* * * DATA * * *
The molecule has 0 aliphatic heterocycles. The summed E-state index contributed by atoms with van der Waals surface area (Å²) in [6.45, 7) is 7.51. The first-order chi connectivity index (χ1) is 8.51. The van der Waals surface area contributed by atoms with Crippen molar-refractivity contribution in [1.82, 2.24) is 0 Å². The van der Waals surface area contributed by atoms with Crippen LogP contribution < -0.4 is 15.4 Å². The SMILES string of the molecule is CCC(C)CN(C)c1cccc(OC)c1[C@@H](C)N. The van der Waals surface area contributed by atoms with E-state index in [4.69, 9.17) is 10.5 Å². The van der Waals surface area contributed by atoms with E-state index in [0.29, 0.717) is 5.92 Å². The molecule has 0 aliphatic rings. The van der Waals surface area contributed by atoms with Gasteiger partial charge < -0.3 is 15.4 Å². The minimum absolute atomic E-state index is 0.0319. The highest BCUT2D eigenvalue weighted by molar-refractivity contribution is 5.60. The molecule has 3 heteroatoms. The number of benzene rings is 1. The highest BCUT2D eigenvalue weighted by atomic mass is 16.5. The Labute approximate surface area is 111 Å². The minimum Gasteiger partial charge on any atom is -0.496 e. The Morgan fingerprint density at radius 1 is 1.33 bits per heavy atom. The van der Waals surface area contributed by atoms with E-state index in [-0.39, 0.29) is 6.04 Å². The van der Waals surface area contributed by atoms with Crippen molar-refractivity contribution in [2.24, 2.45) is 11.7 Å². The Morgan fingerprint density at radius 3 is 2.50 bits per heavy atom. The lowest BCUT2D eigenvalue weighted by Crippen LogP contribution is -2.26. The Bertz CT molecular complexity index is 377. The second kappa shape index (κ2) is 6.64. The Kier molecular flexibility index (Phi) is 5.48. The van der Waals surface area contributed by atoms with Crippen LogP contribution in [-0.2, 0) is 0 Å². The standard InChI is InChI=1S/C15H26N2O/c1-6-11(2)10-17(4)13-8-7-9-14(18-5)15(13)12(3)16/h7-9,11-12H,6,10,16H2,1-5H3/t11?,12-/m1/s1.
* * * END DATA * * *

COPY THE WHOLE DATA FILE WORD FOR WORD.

The molecule has 0 aliphatic heterocycles. The summed E-state index contributed by atoms with van der Waals surface area (Å²) in [6.45, 7) is 7.51. The first-order chi connectivity index (χ1) is 8.51. The van der Waals surface area contributed by atoms with Crippen molar-refractivity contribution in [1.82, 2.24) is 0 Å². The van der Waals surface area contributed by atoms with Crippen LogP contribution < -0.4 is 15.4 Å². The SMILES string of the molecule is CCC(C)CN(C)c1cccc(OC)c1[C@@H](C)N. The van der Waals surface area contributed by atoms with E-state index in [4.69, 9.17) is 10.5 Å². The van der Waals surface area contributed by atoms with E-state index in [0.29, 0.717) is 5.92 Å². The molecule has 0 aliphatic rings. The van der Waals surface area contributed by atoms with Gasteiger partial charge < -0.3 is 15.4 Å². The minimum absolute atomic E-state index is 0.0319. The highest BCUT2D eigenvalue weighted by molar-refractivity contribution is 5.60. The molecule has 3 heteroatoms. The number of benzene rings is 1. The highest BCUT2D eigenvalue weighted by atomic mass is 16.5. The Labute approximate surface area is 111 Å². The minimum Gasteiger partial charge on any atom is -0.496 e. The Morgan fingerprint density at radius 1 is 1.33 bits per heavy atom. The van der Waals surface area contributed by atoms with E-state index in [-0.39, 0.29) is 6.04 Å². The van der Waals surface area contributed by atoms with Crippen molar-refractivity contribution in [2.24, 2.45) is 11.7 Å². The Morgan fingerprint density at radius 3 is 2.50 bits per heavy atom. The lowest BCUT2D eigenvalue weighted by Crippen LogP contribution is -2.26. The Bertz CT molecular complexity index is 377. The second kappa shape index (κ2) is 6.64. The Kier molecular flexibility index (Phi) is 5.48. The van der Waals surface area contributed by atoms with Crippen LogP contribution in [-0.2, 0) is 0 Å². The standard InChI is InChI=1S/C15H26N2O/c1-6-11(2)10-17(4)13-8-7-9-14(18-5)15(13)12(3)16/h7-9,11-12H,6,10,16H2,1-5H3/t11?,12-/m1/s1.